pile* fur Over • Moath
Kkatti.*, Wash.. Oct. 4.—Thw
steamer Earrallone. which arrived this
morning from Kkaguay, Alaska,
brought tin returning prospectors,
among the number being Lonis I.aqg,
who left Dawson City, August 20. lie
said: "When l left Dawson the stores
hud stop|M>d selling supplies and res-
taurants hail closed beeause they
could get nothing to cook. I believe
that provisions will be scarce, although
many of the miners are leaving.
In my opinion 200 or 300 will come
out over the Dalton trull within the
next few weeks, while a great many
others are going down by St Micliaelia
It was a great mistake in trading com-
panies to bring so much whisky up
the river Instead of supplies. Before
we left Dawson nine cattle had been
driven in und four of them butchered.
Choice cuts brought VI. 50 per pound,
while soup bone was worth 50 cents.
1 paid Vl and 8 ’.25 per pound for elk
meat As we wanted to get out aa
quickly us possible, I Isiught but very
few provisions, the entire pack of each
man. blanket and all. weigh-
ing about sixty pounds We came up
the river to Five Gingers and then out
over the Dalton trail. We crossed the
summit Scpteinlier 21 in a snow storm
nnd had Indian guides to show us the
way. We had to wade knee deep In
snow. Wo met the Sharp party twelve
miles this side of the summit with
their cattle nnd it seemed to me
doubtful whether they would get la.
It took us just twenty-seven days to
get down to tide water.”
Another passenger u|K>n the Farral-
lone was Henry llrutnober, the min-
ing expert, who is confidgntint inau
for the London Exploration compuny,
which is controlled bv th8 Roths-
childs. lie has been over the Yukon
diggings, going in and returning over
the Dalton trail.
Others on board were Lieutenant 8.
L Adair, Fifth United States cavalry;
Colonel G. G. Harrow, formerly a cap-
italist of Denver, but now living at
Montpelier, Ind.; A. Lambeth, wealthy
mining man of Helena, Mont.; O. D.
Colvin and T. A. Garrett of this city.
The lust named reached the summit of
White I’ass with his partner, a man
named McArthur. There they decided
that they eonld take in proviaiona for
only one man and tossed up to decide
who should push uhead. Uarrett loat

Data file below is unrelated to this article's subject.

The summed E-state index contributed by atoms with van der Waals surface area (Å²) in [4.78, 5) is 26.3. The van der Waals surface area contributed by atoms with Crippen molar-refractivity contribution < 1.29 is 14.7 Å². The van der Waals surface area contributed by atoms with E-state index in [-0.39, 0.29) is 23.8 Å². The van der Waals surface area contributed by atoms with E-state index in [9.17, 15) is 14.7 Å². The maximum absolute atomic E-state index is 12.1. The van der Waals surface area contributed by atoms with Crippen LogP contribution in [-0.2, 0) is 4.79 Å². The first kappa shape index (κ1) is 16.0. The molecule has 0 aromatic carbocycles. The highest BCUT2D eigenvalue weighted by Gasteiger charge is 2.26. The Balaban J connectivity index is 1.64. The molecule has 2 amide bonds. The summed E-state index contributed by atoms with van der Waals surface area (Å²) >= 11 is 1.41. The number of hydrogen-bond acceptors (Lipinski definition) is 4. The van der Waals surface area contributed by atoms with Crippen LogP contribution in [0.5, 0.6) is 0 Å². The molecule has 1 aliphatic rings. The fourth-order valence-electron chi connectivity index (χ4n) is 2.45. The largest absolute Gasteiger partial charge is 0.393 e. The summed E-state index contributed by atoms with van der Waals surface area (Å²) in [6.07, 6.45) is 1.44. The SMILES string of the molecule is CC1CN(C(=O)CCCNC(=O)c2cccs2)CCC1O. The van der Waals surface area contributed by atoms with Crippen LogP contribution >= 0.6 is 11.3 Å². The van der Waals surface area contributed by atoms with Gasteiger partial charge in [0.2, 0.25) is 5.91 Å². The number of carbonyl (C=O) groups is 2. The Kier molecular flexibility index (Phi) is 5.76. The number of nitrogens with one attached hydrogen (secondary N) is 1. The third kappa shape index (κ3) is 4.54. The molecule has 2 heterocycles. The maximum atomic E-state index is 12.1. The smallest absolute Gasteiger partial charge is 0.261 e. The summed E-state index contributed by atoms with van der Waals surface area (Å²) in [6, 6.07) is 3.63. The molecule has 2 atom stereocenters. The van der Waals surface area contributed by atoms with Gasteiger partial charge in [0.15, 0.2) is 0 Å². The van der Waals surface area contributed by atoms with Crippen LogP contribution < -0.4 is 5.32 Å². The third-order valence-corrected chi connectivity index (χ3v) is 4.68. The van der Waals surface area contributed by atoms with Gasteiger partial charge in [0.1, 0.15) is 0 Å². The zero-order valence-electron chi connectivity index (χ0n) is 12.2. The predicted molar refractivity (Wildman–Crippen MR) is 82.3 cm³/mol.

and came back to Seattle. 11c expect*
to try it again next apring.
Die Hurdle* of Nebraska'* Defaaltiul
Treasurer Make Helen**.
Omaha, Neb., Oct 4.—The famoot
ease wherein the stnte is trying toob
tain a judgment against the bondsmec
of defaulting Treasurer Hartley, war
stated to a jury in Omaha. After th«
attorney general said that he would
prove that after Hartley had held the
office four years $557,000 was mlssInR
from the funds, the defense made the
startling announcement that Hartley
was not legally in offieo during tha
last two years of Ills term, hence they
are not liable for the money he stole.
Bartley's term commenced January
1. The luw specifically declures that
the treasurer must qualify and file hi*
bond prior to that time. In this cuse
Governor Holcomb refused to approve
the iKind January 2, because of some
defect. The matter was then over-
looked until .lanunry 9, when it wa»
approved. There are decisions that
would indicate thut the state supreme
court has held in favor of tho precise
position of the defense. In the mean-
time Bartley is in jail under sentence
to the penitentiary for twenty-one
years. What was done with the stolen
money is a mystery wh'ch the present
triul Is expeeted to clear.
A BRIDE ENDS HER LIFE.
Mr*- f.ena Ripley Water* of HI. I. on I*
llanc* Herne!f—A Pathetic Note
St. Loins, Mo., Oct. 5.—Mrs Lena
Ripley Waters, a bride of three
months, committed suicide to-day by-
hanging herself at the home of her
sister She left a note reading:
"May heaven forgive me, n* I never
meant to do wrong. Goodbye to kind
brothers and sisters. My watch to
LEO TO HIS CHURCH.
Exhort* Catholic* to Greater Fervor la
Worship of tho Virgin.
\VABtliXOTON, Oct 4.—The ApostoliO
Delegate has just received the latest
encyclical of 1'ope Leo XIII. This en-
cyclical was written ut the Vatican,
the 12th of September, and, like all
the official documents coming from
the I’ope, it bears the seal of the fish-
erman's ring. It will be kuown
among the papal briefs as "August-
issimac Virginia Marine"—the. moat
august Virgin Mary. The month of
October is dedicated in tho Catholic
church to Mary, tjucen of the Holy
Rosary, and the present letter from
the l’opc is to exhort the faithful to a
greater fervor iu practicing this devo-
The pope touchingly alludes to hia
advancing years and the short period
of labor still before him.
COLD FROM ABROAD.
On* Million Hollar* Each Iron Ger-
many aiul Erence Received at Sew York.
Nkw York. Oct a.—'The $1.000,MX) in
gold received from the Deutsche bank
of Berlin by the National City bunk of
this city yesterday wav sent to tho
sub-treasury for examination
LaTouruina of the French line,.
which arrived tills morning, brought
over 81.000,000 in gold .’or the Uaa-
over National bank.
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Randall, J. W. The Times-Record. (Blackwell, Okla.), Vol. 5, No. 3, Ed. 1 Thursday, October 7, 1897, newspaper, October 7, 1897; Blackwell, Oklahoma Territory. (gateway.okhistory.org/ark:/67531/metadc1138587/m1/3/: accessed February 19, 2019), The Gateway to Oklahoma History, gateway.okhistory.org; crediting Oklahoma Historical Society.